TBR: To focus a minute on Paul and Elaine from Music for Torching. . . during a family barbecue in the backyard, Paul begins to squirt charcoal starter everywhere and Elaine kicks over the grill, thereby, without forethought, deliberately burning down their house, then blithely going out to eat with their boys. “What is wrong with us? Why are we so unhappy?” they constantly ask. Then comes a real and great tragedy at the end of the novel. If we can indulge in a little play, can you give us a brief possible scenario of Paul and Elaine eight years down the line? Where are they in 2007? Are they still together? Are they still dazed and unhappy? Or have personal and world events sobered them?
A.M.H: I haven’t talked to them lately—but I believe the last line of the book sums, it up. It’s over. The marriage did not survive, the child, shot at school did not survive. What I think is so interesting about that story is that the book was published 3 weeks before the Columbine School shooting. And when that shooting happened, people kept asking—how does this happen, it comes from nowhere, there were no warnings. But just as one can see if you look back through Music For Torching, there are plenty of warnings, and we are all accountable for creating a world in which children are shot by other children while at school. I think a lot about morality—about how we are all responsible for the world around us, and how it could be a much better place to live if people would recognize that interdependence instead of living every man for himself—and then some—trying desperately to grab as much of whatever they can get.
TBR: At least we could identify with Paul and Elaine in Music for Torching. Then there are characters like the woman doctor with cancer in the short story “Do Not Disturb” (Things You Should Know); she becomes more of a bitch with cancer, but she has always been a bitch, and thwarts her husband’s every attempt to reach her. At one point, she says: “I have no interest in being human.” What is it with this character? She’s unsettling to the core.
A.M.H: Yes, she is unsettling—and that’s OK with me. Have you ever had cancer? It doesn’t always bring out the best in a person. Sometimes having cancer makes someone become a “better” person, sometimes it makes them an even more intense version of who they already are. The character’s very angry, very negative dormant self…clearly comes to life here.
TBR: But it’s that angry, negative person, before the cancer, that I couldn’t get my head round. Not that I mind being unsettled, mind you, otherwise I wouldn’t read A.M. Homes!
Which brings me to Chappy in The End of Alice. The reader doesn’t feel unsettled so much as slapped in the face, especially when Chappy addresses “Herr Reader,” saying, for example, how he wouldn’t have just described a certain lurid scene except that he knew the reader was waiting for it, wanting it. What a brilliant touch, the reader is calmly reading along and then wham, he’s caught out, involved! How did you conceive of that particular technique for this particular character?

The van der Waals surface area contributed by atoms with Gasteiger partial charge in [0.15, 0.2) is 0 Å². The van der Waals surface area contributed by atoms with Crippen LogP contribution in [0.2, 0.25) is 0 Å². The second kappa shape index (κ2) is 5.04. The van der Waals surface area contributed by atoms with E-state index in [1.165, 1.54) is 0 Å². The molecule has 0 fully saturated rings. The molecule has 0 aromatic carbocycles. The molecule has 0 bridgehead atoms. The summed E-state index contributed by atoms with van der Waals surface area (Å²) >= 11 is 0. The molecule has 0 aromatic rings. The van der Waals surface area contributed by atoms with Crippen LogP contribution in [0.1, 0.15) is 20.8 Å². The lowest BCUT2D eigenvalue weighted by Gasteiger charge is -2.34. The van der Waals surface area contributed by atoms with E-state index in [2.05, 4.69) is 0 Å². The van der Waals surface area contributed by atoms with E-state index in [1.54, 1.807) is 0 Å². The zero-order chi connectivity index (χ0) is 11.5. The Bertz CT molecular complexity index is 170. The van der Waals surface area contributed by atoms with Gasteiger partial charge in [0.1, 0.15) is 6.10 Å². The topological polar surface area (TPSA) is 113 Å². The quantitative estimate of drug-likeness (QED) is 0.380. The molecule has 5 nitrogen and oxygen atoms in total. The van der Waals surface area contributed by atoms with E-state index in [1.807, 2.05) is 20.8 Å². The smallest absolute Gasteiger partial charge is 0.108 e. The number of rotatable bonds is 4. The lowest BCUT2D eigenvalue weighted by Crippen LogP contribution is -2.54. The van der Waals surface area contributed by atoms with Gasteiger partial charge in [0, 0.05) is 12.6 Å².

A.M.H: Again, it goes back to accountability—and the unnamed character, the one you call “Chappy” in Alice, basically confronts the reader, saying if he (and by “he,” meaning not just himself, but others like him, pedophiles) are in jail then why do these things keep happening. Until WE as a society learn to better deal not only with those who DO abuse children, but also with what kind of history sets a person up to become an abuser, until WE do a better job, then I think we are guilty as well. Also, the character confronts the reader’s desire for “perversion,” and by this I mean the fact that in a fantasy life one can be perverse but in one’s real life—there are limits. Angela Carter wrote a wonderful book on the importance/need for pornography in The Sadeian Woman.
TBR: Ah, yes, Sade as the “moral pornographer.” She took as much flak in certain circles for that as you did for Alice.
In reference to technique, can you describe any technical problem that especially bothered you in one of your novels?
A.M.H: Each one brings its own challenges—which is what I love about writing fiction.
TBR: You’re new book, The Mistress’s Daughter [April 2007], is a memoir, which concerns your being adopted and meeting up with your biological mother (and later with your biological father). I suspect this was more difficult to write than fiction. How was the experience different?
A.M.H: It was much more difficult. I’m known for writing a certain kind of searing brutally honest fiction—which is really work from the imagination, but to turn that same sharp eye onto myself was painful. I was determined to do a good job—and not go soft on myself. Also specific to this story was finding language and articulation for what is such a primitive experience—that of a child being separated from its mother. Many of the experiences that were formative to how this story unfolded happened before I even had access to language. Beginning to articulate the emotions of being given up and then later found—was particularly difficult.
TBR: In reading The Mistress’s Daughter, I was struck by the similarities between you and the character Jody from In the Country of Mothers—both adopted (and in a backstreet sort of way), both entering homes where the adoptive parents had recently lost a child of their own, both having mothers—or in Jody’s case, a would-be mother—who stalked them. You finally learned the identity of your biological mother in 1992, although you had known the circumstances of your adoption; the novel came out in May 1993. You must have completed the novel by the time you learned of your mother, but did you do any tweaking of it thereafter? The autobiographical elements are easy to spot, but in what essential ways is Jody not you?